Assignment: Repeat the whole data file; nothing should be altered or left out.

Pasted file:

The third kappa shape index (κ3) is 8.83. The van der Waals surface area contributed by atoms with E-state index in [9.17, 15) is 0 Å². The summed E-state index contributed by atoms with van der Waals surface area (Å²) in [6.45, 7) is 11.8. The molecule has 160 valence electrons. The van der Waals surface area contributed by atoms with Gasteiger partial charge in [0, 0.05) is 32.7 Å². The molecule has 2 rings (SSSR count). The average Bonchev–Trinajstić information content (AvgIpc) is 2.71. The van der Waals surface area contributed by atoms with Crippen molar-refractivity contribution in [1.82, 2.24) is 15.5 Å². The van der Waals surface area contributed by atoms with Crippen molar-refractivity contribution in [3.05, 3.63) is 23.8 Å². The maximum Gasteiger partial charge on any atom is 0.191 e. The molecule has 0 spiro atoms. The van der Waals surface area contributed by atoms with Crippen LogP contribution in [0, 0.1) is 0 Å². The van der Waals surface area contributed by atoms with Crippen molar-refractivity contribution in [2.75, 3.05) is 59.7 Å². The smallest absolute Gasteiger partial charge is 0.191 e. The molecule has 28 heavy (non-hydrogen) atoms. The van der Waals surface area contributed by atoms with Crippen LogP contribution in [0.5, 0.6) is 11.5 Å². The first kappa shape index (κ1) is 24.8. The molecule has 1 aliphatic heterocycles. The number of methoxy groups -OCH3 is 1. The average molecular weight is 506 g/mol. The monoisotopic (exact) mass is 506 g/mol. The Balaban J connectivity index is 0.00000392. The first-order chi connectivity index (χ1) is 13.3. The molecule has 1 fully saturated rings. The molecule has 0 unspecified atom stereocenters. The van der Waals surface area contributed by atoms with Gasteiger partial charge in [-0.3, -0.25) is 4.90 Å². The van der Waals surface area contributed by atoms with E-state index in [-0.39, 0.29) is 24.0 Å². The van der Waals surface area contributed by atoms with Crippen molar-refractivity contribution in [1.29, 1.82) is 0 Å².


The third kappa shape index (κ3) is 8.83. The van der Waals surface area contributed by atoms with E-state index in [9.17, 15) is 0 Å². The summed E-state index contributed by atoms with van der Waals surface area (Å²) in [6.45, 7) is 11.8. The molecule has 160 valence electrons. The van der Waals surface area contributed by atoms with Gasteiger partial charge in [0, 0.05) is 32.7 Å². The molecule has 2 rings (SSSR count). The average Bonchev–Trinajstić information content (AvgIpc) is 2.71. The van der Waals surface area contributed by atoms with Crippen molar-refractivity contribution in [1.82, 2.24) is 15.5 Å². The van der Waals surface area contributed by atoms with Crippen molar-refractivity contribution in [3.05, 3.63) is 23.8 Å². The maximum Gasteiger partial charge on any atom is 0.191 e. The molecule has 0 spiro atoms. The van der Waals surface area contributed by atoms with Crippen LogP contribution in [0, 0.1) is 0 Å². The van der Waals surface area contributed by atoms with Crippen molar-refractivity contribution in [2.75, 3.05) is 59.7 Å². The smallest absolute Gasteiger partial charge is 0.191 e. The molecule has 28 heavy (non-hydrogen) atoms. The van der Waals surface area contributed by atoms with Crippen LogP contribution in [0.5, 0.6) is 11.5 Å². The first kappa shape index (κ1) is 24.8. The molecule has 1 aliphatic heterocycles. The number of methoxy groups -OCH3 is 1. The average molecular weight is 506 g/mol. The monoisotopic (exact) mass is 506 g/mol. The Balaban J connectivity index is 0.00000392. The first-order chi connectivity index (χ1) is 13.3. The molecule has 1 fully saturated rings. The molecule has 0 unspecified atom stereocenters. The van der Waals surface area contributed by atoms with Gasteiger partial charge in [-0.3, -0.25) is 4.90 Å². The van der Waals surface area contributed by atoms with E-state index in [-0.39, 0.29) is 24.0 Å². The van der Waals surface area contributed by atoms with Crippen molar-refractivity contribution in [1.29, 1.82) is 0 Å².